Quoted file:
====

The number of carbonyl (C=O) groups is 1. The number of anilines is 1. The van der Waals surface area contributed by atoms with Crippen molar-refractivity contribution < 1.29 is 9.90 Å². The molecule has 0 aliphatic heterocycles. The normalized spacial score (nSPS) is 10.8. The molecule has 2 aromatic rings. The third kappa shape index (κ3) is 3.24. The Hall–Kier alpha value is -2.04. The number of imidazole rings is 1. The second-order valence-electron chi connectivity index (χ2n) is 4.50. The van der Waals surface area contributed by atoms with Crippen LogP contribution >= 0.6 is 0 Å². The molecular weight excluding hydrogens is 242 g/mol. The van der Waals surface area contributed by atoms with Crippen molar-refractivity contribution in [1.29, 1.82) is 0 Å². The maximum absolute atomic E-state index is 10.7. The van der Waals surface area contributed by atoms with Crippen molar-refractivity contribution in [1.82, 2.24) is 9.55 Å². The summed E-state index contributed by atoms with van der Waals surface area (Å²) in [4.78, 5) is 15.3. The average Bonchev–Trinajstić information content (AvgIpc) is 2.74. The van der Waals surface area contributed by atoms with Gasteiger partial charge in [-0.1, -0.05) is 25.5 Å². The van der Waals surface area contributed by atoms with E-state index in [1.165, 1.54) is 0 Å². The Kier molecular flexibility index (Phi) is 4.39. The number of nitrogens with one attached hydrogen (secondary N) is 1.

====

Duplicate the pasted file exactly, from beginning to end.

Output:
The number of carbonyl (C=O) groups is 1. The number of anilines is 1. The van der Waals surface area contributed by atoms with Crippen molar-refractivity contribution < 1.29 is 9.90 Å². The molecule has 0 aliphatic heterocycles. The normalized spacial score (nSPS) is 10.8. The molecule has 2 aromatic rings. The third kappa shape index (κ3) is 3.24. The Hall–Kier alpha value is -2.04. The number of imidazole rings is 1. The second-order valence-electron chi connectivity index (χ2n) is 4.50. The van der Waals surface area contributed by atoms with Crippen LogP contribution >= 0.6 is 0 Å². The molecular weight excluding hydrogens is 242 g/mol. The van der Waals surface area contributed by atoms with Crippen molar-refractivity contribution in [1.29, 1.82) is 0 Å². The maximum absolute atomic E-state index is 10.7. The van der Waals surface area contributed by atoms with Crippen molar-refractivity contribution in [1.82, 2.24) is 9.55 Å². The summed E-state index contributed by atoms with van der Waals surface area (Å²) in [4.78, 5) is 15.3. The average Bonchev–Trinajstić information content (AvgIpc) is 2.74. The van der Waals surface area contributed by atoms with Gasteiger partial charge in [-0.1, -0.05) is 25.5 Å². The van der Waals surface area contributed by atoms with E-state index in [1.165, 1.54) is 0 Å². The Kier molecular flexibility index (Phi) is 4.39. The number of nitrogens with one attached hydrogen (secondary N) is 1.